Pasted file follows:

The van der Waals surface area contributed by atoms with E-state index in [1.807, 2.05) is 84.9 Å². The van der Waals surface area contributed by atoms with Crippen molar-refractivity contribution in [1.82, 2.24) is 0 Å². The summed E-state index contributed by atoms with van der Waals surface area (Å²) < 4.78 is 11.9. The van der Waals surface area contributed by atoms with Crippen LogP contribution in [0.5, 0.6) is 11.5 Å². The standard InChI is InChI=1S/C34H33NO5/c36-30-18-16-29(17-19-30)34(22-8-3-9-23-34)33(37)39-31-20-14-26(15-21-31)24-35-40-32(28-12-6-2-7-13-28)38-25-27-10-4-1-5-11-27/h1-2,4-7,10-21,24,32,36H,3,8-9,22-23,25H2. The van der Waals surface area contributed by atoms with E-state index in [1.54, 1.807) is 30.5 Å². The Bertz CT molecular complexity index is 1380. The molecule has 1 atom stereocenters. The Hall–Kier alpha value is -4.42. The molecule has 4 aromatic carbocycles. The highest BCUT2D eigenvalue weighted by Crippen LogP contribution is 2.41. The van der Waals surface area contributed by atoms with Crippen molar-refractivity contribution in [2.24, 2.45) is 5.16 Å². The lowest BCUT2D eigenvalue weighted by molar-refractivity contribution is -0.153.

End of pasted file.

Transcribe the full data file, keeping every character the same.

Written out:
The van der Waals surface area contributed by atoms with E-state index in [1.807, 2.05) is 84.9 Å². The van der Waals surface area contributed by atoms with Crippen molar-refractivity contribution in [1.82, 2.24) is 0 Å². The summed E-state index contributed by atoms with van der Waals surface area (Å²) < 4.78 is 11.9. The van der Waals surface area contributed by atoms with Crippen LogP contribution in [0.5, 0.6) is 11.5 Å². The standard InChI is InChI=1S/C34H33NO5/c36-30-18-16-29(17-19-30)34(22-8-3-9-23-34)33(37)39-31-20-14-26(15-21-31)24-35-40-32(28-12-6-2-7-13-28)38-25-27-10-4-1-5-11-27/h1-2,4-7,10-21,24,32,36H,3,8-9,22-23,25H2. The van der Waals surface area contributed by atoms with E-state index in [1.54, 1.807) is 30.5 Å². The Bertz CT molecular complexity index is 1380. The molecule has 1 atom stereocenters. The Hall–Kier alpha value is -4.42. The molecule has 4 aromatic carbocycles. The highest BCUT2D eigenvalue weighted by Crippen LogP contribution is 2.41. The van der Waals surface area contributed by atoms with Crippen molar-refractivity contribution in [2.24, 2.45) is 5.16 Å². The lowest BCUT2D eigenvalue weighted by molar-refractivity contribution is -0.153.